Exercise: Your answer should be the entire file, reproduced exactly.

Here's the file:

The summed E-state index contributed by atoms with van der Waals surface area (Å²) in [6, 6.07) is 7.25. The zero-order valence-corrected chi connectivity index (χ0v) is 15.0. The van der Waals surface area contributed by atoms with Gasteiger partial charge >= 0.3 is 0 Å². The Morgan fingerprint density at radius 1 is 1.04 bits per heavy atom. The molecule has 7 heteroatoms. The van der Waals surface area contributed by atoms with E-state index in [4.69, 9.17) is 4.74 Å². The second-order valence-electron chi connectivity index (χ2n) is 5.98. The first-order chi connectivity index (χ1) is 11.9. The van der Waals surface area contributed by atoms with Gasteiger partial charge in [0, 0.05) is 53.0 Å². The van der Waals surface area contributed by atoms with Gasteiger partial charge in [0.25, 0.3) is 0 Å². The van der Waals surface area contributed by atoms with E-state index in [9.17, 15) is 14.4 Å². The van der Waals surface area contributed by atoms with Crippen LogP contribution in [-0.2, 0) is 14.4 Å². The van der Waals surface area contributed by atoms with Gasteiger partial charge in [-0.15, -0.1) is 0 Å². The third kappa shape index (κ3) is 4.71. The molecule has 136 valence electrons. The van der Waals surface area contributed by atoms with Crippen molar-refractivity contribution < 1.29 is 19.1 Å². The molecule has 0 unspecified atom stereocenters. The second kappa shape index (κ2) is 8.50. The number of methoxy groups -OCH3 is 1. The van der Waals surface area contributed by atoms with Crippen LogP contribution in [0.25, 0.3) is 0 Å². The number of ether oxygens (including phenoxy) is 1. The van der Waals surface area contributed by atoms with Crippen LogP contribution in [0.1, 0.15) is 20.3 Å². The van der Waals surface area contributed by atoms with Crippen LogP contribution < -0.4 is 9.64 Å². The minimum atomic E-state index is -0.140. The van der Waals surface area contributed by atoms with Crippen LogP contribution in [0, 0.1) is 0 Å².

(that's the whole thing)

The summed E-state index contributed by atoms with van der Waals surface area (Å²) in [6, 6.07) is 7.25. The zero-order valence-corrected chi connectivity index (χ0v) is 15.0. The van der Waals surface area contributed by atoms with Gasteiger partial charge >= 0.3 is 0 Å². The Morgan fingerprint density at radius 1 is 1.04 bits per heavy atom. The molecule has 7 heteroatoms. The van der Waals surface area contributed by atoms with E-state index in [4.69, 9.17) is 4.74 Å². The second-order valence-electron chi connectivity index (χ2n) is 5.98. The first-order chi connectivity index (χ1) is 11.9. The van der Waals surface area contributed by atoms with Gasteiger partial charge in [0, 0.05) is 53.0 Å². The van der Waals surface area contributed by atoms with Gasteiger partial charge in [0.25, 0.3) is 0 Å². The van der Waals surface area contributed by atoms with E-state index in [9.17, 15) is 14.4 Å². The van der Waals surface area contributed by atoms with Crippen LogP contribution in [-0.2, 0) is 14.4 Å². The van der Waals surface area contributed by atoms with Gasteiger partial charge in [-0.15, -0.1) is 0 Å². The third kappa shape index (κ3) is 4.71. The molecule has 136 valence electrons. The van der Waals surface area contributed by atoms with Crippen molar-refractivity contribution < 1.29 is 19.1 Å². The molecule has 0 unspecified atom stereocenters. The second kappa shape index (κ2) is 8.50. The number of methoxy groups -OCH3 is 1. The van der Waals surface area contributed by atoms with Crippen LogP contribution in [0.25, 0.3) is 0 Å². The number of ether oxygens (including phenoxy) is 1. The van der Waals surface area contributed by atoms with Crippen LogP contribution in [0.1, 0.15) is 20.3 Å². The van der Waals surface area contributed by atoms with Crippen LogP contribution < -0.4 is 9.64 Å². The minimum atomic E-state index is -0.140. The van der Waals surface area contributed by atoms with Crippen LogP contribution in [0, 0.1) is 0 Å².